Even if I set the library to r/w everyone I still cannot save a footprint edit.
So it is "shit". Maybe V4 works. But this is still "shit".


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agp.cooper wrote 07/16/2019 at 10:05 point

I am really really saying that the direction of the diode (graphic) in the schematic is the opposite of the diode graphic in the PCB. And it is wrong for two types I have tried. I have laid it out and routed the PCB but the graphic is wrong in two cases I tried. I just don't know if the footprints are wrong or I am missing something?

  Are you sure? yes | no

Ken Yap wrote 07/16/2019 at 09:50 point

The initial rats nest is just all the components jammed together. You have to decide how to spread the components out. You shouldn't change the pin numbers, especially not for complex parts, those are fixed in the footprint. Rather you reorient the part as needed. I suspect you may be coming from EDA software where the placement on the board bears some relation to the schematic. Not in Kicad.

After you have done the initial placement, if you make changes in the schematic, you use the tool Update PCB from schematic to propagate the changes and don't use the netlist export import again. (In fact it can be imported by Update the first time.)

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Ken Yap wrote 07/16/2019 at 10:22 point

Ah, I didn't know you were simulating with ngspice. Or was it because of a mix of v4 and v5 libraries? I think you should chew out the Mint packagers.

There are a few places where the convention seems counterintuitive. Just wait till you see the arguments raging in the forum about Y increasing down the screen. Seems in the next version this will be a user choice.

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agp.cooper wrote 07/15/2019 at 12:52 point

Hi Ken,
The link in your page that points to the FreeRouting tutorial is dead.
But really the program is pretty simple to work out.
So now it is just a case of learning how to use KiCAD efficiently.
I think linking in all the libraries was a mistake!

Regards AlanX

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Ken Yap wrote 07/15/2019 at 23:46 point

Ah thanks for that. Peter changed his domain recently so has reorganised his material. I have updated the link.

Not sure what you mean by linking in all the libraries. The Kicad symbol and 3D rendering libraries are just seached on demand and don't occupy any RAM, unlike code libraries. The 3D libraries can be quite large, hundreds of MB, but you get nice views you can admire and show off.

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agp.cooper wrote 07/16/2019 at 01:16 point

"Link" as in add to the Library Table. I added everything in the library directory which was probably a mistake as I have to wade through the list to find what I want.

Total size of the uncompressed libraries for the latest version was 5.4Gb!
Anyway I have to give credit that I have had no crashes with KiCAD, which is rather amazing!

  Are you sure? yes | no

Ken Yap wrote 07/16/2019 at 01:27 point

Looks like the packages for Mint were poorly organised. I didn't have to set up any tables. The libraries are installed in a standard system location and Kicad finds them when invoked.

When looking for a symbol it helps to know which category it's under and any keywords. You'll find yourself returning repeatedly to stock items like connector, resistor, etc

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agp.cooper wrote 07/15/2019 at 12:48 point

The FreeRouting program works well. I just extracted the jar from the deb archive and dropped it in my KiCAD working area.

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agp.cooper wrote 07/15/2019 at 04:43 point

Thanks, I was not looking forward to hand routing. I sometimes think I would be better off, I suspect the time difference would not be great. After all you have to position your components to make like easier for the auto-router if you want a result. And it was pretty rare to get a first time result with EasyEDA.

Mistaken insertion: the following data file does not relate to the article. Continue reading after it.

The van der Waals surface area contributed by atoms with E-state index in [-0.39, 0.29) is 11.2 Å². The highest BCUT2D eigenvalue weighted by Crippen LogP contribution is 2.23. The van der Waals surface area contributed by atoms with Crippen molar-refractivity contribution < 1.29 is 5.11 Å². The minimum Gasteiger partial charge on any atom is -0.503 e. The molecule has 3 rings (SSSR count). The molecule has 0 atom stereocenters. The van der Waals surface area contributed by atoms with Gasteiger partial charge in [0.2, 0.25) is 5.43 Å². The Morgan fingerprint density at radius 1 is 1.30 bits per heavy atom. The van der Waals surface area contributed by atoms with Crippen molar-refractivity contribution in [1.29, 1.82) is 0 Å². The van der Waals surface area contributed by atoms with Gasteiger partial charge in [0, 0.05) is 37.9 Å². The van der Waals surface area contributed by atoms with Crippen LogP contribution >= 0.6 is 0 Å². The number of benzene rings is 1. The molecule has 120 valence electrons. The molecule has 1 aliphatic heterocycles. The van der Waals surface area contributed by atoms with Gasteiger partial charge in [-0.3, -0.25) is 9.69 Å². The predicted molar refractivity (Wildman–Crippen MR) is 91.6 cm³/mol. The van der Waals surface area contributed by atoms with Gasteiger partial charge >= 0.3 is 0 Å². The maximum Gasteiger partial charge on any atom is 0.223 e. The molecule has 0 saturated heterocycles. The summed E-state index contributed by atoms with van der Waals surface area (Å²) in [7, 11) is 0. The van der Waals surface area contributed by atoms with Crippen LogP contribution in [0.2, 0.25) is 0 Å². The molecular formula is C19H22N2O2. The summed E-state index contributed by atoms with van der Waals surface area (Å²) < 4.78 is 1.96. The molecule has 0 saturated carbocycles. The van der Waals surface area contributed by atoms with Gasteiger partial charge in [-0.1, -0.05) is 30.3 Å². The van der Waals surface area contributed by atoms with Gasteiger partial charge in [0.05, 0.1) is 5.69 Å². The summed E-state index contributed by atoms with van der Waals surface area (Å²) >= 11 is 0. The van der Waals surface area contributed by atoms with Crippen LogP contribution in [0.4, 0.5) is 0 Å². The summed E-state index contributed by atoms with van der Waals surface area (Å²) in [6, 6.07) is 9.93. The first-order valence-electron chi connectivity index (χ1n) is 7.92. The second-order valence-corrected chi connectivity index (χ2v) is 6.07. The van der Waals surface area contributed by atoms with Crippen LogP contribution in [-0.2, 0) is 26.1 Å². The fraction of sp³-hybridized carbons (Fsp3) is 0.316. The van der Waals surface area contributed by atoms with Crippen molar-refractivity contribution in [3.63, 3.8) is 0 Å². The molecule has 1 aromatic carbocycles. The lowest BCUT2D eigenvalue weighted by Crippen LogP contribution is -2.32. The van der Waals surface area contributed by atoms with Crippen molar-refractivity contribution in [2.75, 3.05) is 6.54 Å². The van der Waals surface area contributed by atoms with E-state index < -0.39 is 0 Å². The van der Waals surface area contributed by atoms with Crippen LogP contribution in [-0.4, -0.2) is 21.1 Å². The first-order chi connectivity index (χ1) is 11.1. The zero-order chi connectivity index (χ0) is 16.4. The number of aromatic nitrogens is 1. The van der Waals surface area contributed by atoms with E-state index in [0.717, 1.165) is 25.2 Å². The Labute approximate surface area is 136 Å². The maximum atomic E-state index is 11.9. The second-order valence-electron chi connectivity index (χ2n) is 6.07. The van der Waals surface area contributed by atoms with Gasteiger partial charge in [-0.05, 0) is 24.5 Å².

Are you sure? yes | no

Ken Yap wrote 07/15/2019 at 04:55 point

Kicad has interactive routing features that help. But for a large number of nets I cannot do manual routing. In any case I also have to do component placement for other constraints (location of wires, switches, etc). I usually go through several iterations before arriving at a layout I am happy with, and the time spent running freeRouting is a small fraction. It's fun to sit back for a while and watch the optimiser labour away.

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Ken Yap wrote 07/15/2019 at 03:01 point

My distro, openSUSE, was easier. I just did

zypper se kicad

zypper in <everything relevant>

Actually there is another step, I had to add the Electronics repo.

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agp.cooper wrote 07/15/2019 at 04:27 point

Mint does not have the libraries. The problem is that I am unfamiliar with KiCAD and having to install missing libraries while I am working out how it works, this "shit". But I dumped EasyEDA so I have not much choice. The other thing is most of the guides are not for Version 5. Even the current documentation does not mention this problem.
Anyway I am tying to workout why the footprints are not working at the moment.
Had a problem with mixed libraries. Sorted now.
Okay, I  finished my first test PCB. No autorouter! Oh well.

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Ken Yap wrote 07/15/2019 at 04:33 point

See my page about using freeRouting with Kicad.

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agp.cooper wrote 07/15/2019 at 02:54 point

Damn shift-enter! ... Anyway the that last link said you have to download the libraries separately and install them yourself! Now I got the symbols installed but I am still working out how to install the footprints!

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agp.cooper wrote 07/15/2019 at 02:42 point

I went to and followed the instruction for the recommended full install (for version 5)
I ran the studio and fired up the schematic editor. After typing in a project name it asked for the where the libraries are? The first option was not available. The other options were useless. Upon following the issued down the hole I found:

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Ken Yap wrote 07/15/2019 at 02:16 point

>How can you have a recommended install with no libraries.

Don't know what OS you are running under but when I installed on Linux I took the Kicad library packages as well and all the basics were there and it just worked. For 3rd party libraries, e.g. Digikey, it's fairly simple to import them and keep them up to date with git; there are tutes on the Net.